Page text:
When your marketplace offers a lot of options and high availability - the buyers' experience will skyrocket, but you also need to think about low availability scenarios: If a buyer can’t find the exact time/location he is looking for, it’s important to show other alternatives even if they feel like a long shot. From my experience, many buyers will be willing to compromise on the time or the day, just to get things done.

Availability and shifts: 

To make this model work, the marketplace must provide a friendly tool for the suppliers to manage their shifts, monitor their schedules, and make changes. If the marketplace focuses on future bookings then the suppliers are expected to enter their future availability in advance and commit to them.
If your suppliers are unable (or unwilling) to commit to certain availability hours - the buyer pick model will not work. 
If the suppliers are not “hooked” to their calendars, or simply not committed enough (i.e working privately or with completing marketplaces), they’ll end up canceling shifts or making last-minute changes, causing a bad buying experience.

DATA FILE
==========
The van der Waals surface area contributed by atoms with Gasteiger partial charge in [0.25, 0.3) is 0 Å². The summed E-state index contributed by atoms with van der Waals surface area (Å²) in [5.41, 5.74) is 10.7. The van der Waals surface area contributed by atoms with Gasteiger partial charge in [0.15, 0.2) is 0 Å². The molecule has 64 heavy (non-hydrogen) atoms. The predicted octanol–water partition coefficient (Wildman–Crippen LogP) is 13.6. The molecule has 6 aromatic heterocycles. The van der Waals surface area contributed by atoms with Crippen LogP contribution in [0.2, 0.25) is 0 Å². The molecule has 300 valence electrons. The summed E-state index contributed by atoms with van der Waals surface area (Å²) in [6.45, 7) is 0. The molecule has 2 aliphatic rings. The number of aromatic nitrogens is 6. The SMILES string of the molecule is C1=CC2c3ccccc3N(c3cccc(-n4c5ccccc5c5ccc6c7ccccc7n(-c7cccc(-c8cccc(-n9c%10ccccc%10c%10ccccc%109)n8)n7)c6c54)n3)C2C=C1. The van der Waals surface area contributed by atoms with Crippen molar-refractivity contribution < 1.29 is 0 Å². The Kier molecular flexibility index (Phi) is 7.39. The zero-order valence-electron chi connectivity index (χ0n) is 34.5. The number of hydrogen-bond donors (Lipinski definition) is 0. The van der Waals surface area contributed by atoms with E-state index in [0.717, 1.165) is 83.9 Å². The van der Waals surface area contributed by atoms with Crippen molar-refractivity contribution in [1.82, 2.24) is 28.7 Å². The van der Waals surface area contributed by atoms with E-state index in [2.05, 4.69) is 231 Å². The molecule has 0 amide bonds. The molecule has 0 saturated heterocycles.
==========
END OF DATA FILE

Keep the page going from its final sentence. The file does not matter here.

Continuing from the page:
Marketplace products - If your suppliers are unable (or unwilling) to commit to certain availability hours - the buyer pick model will not work.

There’s also an option to “fake” some future availability, ensuring 100% availability during the buying experience, leaving enough time to find the right suppliers after the booking is already secured. I had a chance to “test” one of our competitors that was using this technique, and out of 5 future booking I made, 3 of them ended up with phone call from their customer success team apologizing that “they had to change my booking due to an unexpected event“.

Supplier’s sensitivity to their bookings: 

The Buyer Pick model assumes that the suppliers are not sensitive to the orders they get, but as we’ve learned from our own experience - this is not always the case:
When we introduced shifts in our marketplace we started getting complaints from our service providers that wanted a certain level of control on their schedule:

  • Some asked to be able to “reject” certain customers based on a bad previous experience they had
  • Some didn’t want to travel more than X miles if the order size was below a certain threshold
  • Some asked to avoid certain treatments in certain hours of the day